But Psystar built a clone and sold it with a copy of Mac OS X installed fully aware of the terms of the EULA. That was enough to get Apple's attention, and then when Psystar downloaded Apple's Leopard update, modified it, and made it available on its website, it crossed the line. There is no way that Psystar is authorized to modify and distribute Apple's copyrighted software. Case closed, at least from my perspective.
We'll see how it plays out in court, but I doubt Psystar will survive the encounter.
From John Harrison:
In your recent article, Toward a Better Computer Keyboard, you state:
Return and Enter labels
On PCs, they're both marked Enter. There's no need to have one key marked Return and the other Enter, which Apple has been doing for 20 years now. Whatever the label, they do exactly the same thing.
Actually they don't do the same thing. In most programs they do, but there are programs in which there is a distinction. The most common of these is Excel, in which I believe that Return goes to the beginning of the next row and Enter proceeds in whatever direction you've been navigating in, be it down or to the right.
An easy to test distinction is in iTunes, in which you can use the arrow keys to select a song. Return will play it while Enter will select the song title for renaming.
In any case I think that the Enter key is going the way of the dodo, so perhaps this isn't a worthwhile nitpick.
The MouseDream keyboard.
Thanks for the column. Anything that pressures keyboard makers to create the perfect keyboard is very welcome. Currently there is no such beast, though that MouseDream thing looks like it comes close.
Thanks for writing. I think the fact that Apple no longer has separate Enter and Return keys on its notebooks or the wireless aluminum keyboard speaks volumes to the distinction being dead as a dodo.
I have to say that it's about time someone created a new keyboard that touch typists could use with almost no adjustment - no strange "ergonomic" shapes, no different alignment of the keys, no moving constantly used keys (such as Shift and Tab) away from their current locations. The MouseDream design eliminates that not quite useless Caps Lock key while providing a pointer you can access from the keyboard - brilliant.
MouseDream is practically perfect - expected key placement, dedicated navigation keys, and full sized arrow keys. Add Esc and F1 through whatever across the top, and you've got a great keyboard design for notebooks (maybe even the 13.3" MacBook) as well as desktop user who don't want or need a numeric keypad.
From Anthony Turenne:
I enjoyed your article and agree that the current keyboard layout could be improved. I ALSO OCCASIONALLY HIT THE CAPS LOCK and Help keys by accident. As for the Return and Enter keys, they do not do the same thing in all applications. Excel sometimes can tell the difference, and some dialog boxes cannot be dismissed with the Enter key, you need to press Return or use the mouse button. Also, the Escape key is invaluable for users of PowerPoint to terminate a presentation that is being developed so that a slide can be edited, or to stop a presentation in the middle if the time for it has run out. It is very conveniently located for this purpose.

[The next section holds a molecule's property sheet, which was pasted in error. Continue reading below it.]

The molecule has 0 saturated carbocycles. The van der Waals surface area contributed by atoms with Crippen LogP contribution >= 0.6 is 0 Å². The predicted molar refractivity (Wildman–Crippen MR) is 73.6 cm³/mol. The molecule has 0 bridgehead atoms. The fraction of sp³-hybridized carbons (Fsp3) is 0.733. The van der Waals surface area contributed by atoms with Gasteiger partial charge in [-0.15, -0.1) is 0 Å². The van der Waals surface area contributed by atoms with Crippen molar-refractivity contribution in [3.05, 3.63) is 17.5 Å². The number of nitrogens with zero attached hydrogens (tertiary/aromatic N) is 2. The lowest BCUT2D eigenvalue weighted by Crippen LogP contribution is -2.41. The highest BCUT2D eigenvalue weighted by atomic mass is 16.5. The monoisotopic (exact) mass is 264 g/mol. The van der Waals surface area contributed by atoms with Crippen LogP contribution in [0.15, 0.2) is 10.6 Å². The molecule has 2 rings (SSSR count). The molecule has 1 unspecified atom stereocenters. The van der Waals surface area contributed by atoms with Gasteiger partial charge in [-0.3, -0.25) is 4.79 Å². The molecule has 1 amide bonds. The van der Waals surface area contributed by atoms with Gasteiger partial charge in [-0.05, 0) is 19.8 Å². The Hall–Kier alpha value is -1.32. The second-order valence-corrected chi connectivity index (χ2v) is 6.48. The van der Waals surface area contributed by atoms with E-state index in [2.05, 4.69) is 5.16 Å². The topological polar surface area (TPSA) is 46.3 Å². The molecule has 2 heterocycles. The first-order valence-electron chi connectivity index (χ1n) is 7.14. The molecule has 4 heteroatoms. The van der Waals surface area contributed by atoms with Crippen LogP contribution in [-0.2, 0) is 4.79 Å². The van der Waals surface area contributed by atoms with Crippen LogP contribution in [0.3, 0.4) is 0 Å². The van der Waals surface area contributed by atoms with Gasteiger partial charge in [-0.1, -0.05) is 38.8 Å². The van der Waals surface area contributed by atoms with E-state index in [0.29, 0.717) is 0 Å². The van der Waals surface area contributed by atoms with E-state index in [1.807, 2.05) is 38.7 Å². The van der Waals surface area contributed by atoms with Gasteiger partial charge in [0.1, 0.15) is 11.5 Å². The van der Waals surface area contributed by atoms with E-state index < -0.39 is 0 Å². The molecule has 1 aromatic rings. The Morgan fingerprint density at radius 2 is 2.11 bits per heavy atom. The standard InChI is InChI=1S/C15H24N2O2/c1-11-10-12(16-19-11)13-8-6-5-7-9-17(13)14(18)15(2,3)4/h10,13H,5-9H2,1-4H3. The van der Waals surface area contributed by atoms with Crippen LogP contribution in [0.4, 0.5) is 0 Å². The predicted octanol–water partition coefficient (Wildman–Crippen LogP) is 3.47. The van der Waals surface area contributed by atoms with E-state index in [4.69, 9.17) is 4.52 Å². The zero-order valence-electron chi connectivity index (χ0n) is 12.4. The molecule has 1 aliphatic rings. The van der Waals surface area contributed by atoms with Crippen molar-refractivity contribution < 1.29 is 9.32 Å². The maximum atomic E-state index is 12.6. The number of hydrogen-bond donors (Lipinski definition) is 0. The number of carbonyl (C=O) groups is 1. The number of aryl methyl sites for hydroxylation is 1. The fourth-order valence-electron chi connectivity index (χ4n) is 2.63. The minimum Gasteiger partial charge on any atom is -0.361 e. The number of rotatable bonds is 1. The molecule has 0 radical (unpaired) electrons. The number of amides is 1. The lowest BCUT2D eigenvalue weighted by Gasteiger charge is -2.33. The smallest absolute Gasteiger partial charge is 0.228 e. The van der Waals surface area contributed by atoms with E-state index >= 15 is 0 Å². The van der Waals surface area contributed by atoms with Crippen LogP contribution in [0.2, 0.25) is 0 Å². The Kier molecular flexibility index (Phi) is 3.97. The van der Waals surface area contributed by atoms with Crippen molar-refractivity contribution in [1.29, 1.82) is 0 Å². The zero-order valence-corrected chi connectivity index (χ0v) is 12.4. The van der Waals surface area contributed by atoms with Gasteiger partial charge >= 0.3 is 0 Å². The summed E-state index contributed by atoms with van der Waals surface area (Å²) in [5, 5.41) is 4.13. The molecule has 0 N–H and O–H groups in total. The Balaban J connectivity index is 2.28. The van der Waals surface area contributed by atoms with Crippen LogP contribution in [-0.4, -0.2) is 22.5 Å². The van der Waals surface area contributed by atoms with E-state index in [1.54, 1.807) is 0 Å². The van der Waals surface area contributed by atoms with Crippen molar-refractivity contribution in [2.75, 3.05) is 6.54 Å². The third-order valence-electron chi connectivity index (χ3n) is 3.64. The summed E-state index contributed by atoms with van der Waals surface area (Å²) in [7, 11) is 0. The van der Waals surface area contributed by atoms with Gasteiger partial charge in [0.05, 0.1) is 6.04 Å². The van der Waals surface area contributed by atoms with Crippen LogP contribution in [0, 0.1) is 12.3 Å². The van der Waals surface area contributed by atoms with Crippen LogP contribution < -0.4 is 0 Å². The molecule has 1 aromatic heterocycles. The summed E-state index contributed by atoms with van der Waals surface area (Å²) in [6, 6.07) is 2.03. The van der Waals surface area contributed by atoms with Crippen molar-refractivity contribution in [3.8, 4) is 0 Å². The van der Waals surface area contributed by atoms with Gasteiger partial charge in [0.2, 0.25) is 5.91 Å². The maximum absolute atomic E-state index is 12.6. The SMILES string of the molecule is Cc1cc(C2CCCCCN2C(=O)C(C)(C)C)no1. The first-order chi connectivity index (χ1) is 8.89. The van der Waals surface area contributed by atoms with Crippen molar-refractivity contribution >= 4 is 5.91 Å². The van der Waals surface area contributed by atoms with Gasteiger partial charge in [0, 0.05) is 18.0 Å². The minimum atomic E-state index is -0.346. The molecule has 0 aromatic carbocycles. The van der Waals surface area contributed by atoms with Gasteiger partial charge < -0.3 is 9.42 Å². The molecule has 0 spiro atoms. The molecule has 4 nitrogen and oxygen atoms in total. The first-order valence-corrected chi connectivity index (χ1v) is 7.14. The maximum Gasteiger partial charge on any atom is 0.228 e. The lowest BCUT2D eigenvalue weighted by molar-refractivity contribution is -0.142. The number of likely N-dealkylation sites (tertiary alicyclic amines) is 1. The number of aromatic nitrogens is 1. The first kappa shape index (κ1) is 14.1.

As for proposed keyboards, my favorite is the Das Keyboard Ultimate ;)
Thanks for writing. I can see where an unmarked keyboard would have a certain geek cred, but I don't think I could ever get used to it - even though I've been a touch typist since high school.
From Andrew Fishkin:
Great article Dan!
As you know from my Model M article, keyboards are near and dear to my heart, or at least my fingers. On my Macs, I take the rather draconian step of disabling Caps Lock in System Preferences, though that is annoying when I need to type in ALL CAPS, which comes up occasionally. For serious writing projects I still prefer my trusty old ThinkPad precisely because of IBM (now Lenovo's) take on CAPS LOCK. They have a little utility that allows the user to add a delay to certain keys, including CAPS LOCK. I can enable CAPS LOCK by pressing the key and holding it a few seconds. A single short tap will do nothing, but the long, continuous press engages the key with the same deliberate action required to disable it.
I also like the IBM keyboard layout's inclusion of both delete and backspace, which is faster than using FN+Delete to get true forward-delete functionality. Other than those minor issues though, Apple's keyboards are excellent. Like the guy with the blog, I love the aluminum USB keyboard and have one both at my home and my office. It is so refreshing when using a laptop to have almost no change in layout or feel when moving from desktop to laptop keyboards.
I like the idea of having essentially the same layout on desktop and notebook computers, and I just love working on a good keyboard (like my aging Logitech). The right keyboard just gets out of the way.
I applaud IBM's take on Caps Lock, which solves the problem without relocating or removing the key. Apple, here's an idea worth picking up even if you have to pay a royalty to use it!
From Alan Zisman:
A couple of comments on your keyboard article...
- If you find the cable on a USB keyboard too short, USB extension cables can be added very cheaply - I've just bought a bunch of these for my school (so that kids with USB memory sticks won't have to fuss with plugging them in at the back of our older desktops), paying $1.50 for 3' extension cables and $2.00 for 6' ones at a local Dollar Store.